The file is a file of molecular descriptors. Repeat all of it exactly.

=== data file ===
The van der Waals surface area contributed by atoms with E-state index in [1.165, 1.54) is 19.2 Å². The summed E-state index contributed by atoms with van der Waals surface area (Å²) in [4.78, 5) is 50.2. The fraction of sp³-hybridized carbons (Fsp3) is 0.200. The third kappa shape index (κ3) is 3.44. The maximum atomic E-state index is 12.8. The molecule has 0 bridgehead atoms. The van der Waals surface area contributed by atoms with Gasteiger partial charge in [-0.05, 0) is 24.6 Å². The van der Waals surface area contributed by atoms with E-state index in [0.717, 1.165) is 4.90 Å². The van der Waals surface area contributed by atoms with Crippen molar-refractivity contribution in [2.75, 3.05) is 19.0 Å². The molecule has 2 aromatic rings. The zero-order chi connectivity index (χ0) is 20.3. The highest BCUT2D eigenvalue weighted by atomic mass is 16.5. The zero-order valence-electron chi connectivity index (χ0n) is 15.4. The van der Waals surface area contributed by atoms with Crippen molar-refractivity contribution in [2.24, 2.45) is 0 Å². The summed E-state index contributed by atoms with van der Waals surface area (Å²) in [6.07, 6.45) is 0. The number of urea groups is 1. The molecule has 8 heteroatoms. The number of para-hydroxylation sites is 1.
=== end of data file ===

The van der Waals surface area contributed by atoms with E-state index in [1.165, 1.54) is 19.2 Å². The summed E-state index contributed by atoms with van der Waals surface area (Å²) in [4.78, 5) is 50.2. The fraction of sp³-hybridized carbons (Fsp3) is 0.200. The third kappa shape index (κ3) is 3.44. The maximum atomic E-state index is 12.8. The molecule has 0 bridgehead atoms. The van der Waals surface area contributed by atoms with Gasteiger partial charge in [-0.05, 0) is 24.6 Å². The van der Waals surface area contributed by atoms with E-state index in [0.717, 1.165) is 4.90 Å². The van der Waals surface area contributed by atoms with Crippen molar-refractivity contribution in [2.75, 3.05) is 19.0 Å². The molecule has 2 aromatic rings. The zero-order chi connectivity index (χ0) is 20.3. The highest BCUT2D eigenvalue weighted by atomic mass is 16.5. The zero-order valence-electron chi connectivity index (χ0n) is 15.4. The van der Waals surface area contributed by atoms with Crippen molar-refractivity contribution in [2.24, 2.45) is 0 Å². The summed E-state index contributed by atoms with van der Waals surface area (Å²) in [6.07, 6.45) is 0. The number of urea groups is 1. The molecule has 8 heteroatoms. The number of para-hydroxylation sites is 1.